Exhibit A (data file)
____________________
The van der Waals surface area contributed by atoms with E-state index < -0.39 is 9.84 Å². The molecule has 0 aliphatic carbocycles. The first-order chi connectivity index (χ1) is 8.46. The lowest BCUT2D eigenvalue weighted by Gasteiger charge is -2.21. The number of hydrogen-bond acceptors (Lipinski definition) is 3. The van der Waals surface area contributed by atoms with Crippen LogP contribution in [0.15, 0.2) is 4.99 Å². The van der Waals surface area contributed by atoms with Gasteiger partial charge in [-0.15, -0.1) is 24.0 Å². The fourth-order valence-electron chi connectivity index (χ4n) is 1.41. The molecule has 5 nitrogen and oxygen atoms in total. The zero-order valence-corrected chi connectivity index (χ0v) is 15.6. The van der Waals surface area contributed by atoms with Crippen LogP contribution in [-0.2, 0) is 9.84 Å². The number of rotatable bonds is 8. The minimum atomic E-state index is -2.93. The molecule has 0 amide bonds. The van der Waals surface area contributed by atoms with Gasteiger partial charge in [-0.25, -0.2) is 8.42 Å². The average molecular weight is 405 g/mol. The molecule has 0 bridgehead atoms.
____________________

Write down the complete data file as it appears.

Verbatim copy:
The van der Waals surface area contributed by atoms with E-state index < -0.39 is 9.84 Å². The molecule has 0 aliphatic carbocycles. The first-order chi connectivity index (χ1) is 8.46. The lowest BCUT2D eigenvalue weighted by Gasteiger charge is -2.21. The number of hydrogen-bond acceptors (Lipinski definition) is 3. The van der Waals surface area contributed by atoms with Crippen LogP contribution in [0.15, 0.2) is 4.99 Å². The van der Waals surface area contributed by atoms with Gasteiger partial charge in [-0.15, -0.1) is 24.0 Å². The fourth-order valence-electron chi connectivity index (χ4n) is 1.41. The molecule has 5 nitrogen and oxygen atoms in total. The zero-order valence-corrected chi connectivity index (χ0v) is 15.6. The van der Waals surface area contributed by atoms with Crippen LogP contribution in [-0.2, 0) is 9.84 Å². The number of rotatable bonds is 8. The minimum atomic E-state index is -2.93. The molecule has 0 amide bonds. The van der Waals surface area contributed by atoms with Gasteiger partial charge in [-0.25, -0.2) is 8.42 Å². The average molecular weight is 405 g/mol. The molecule has 0 bridgehead atoms.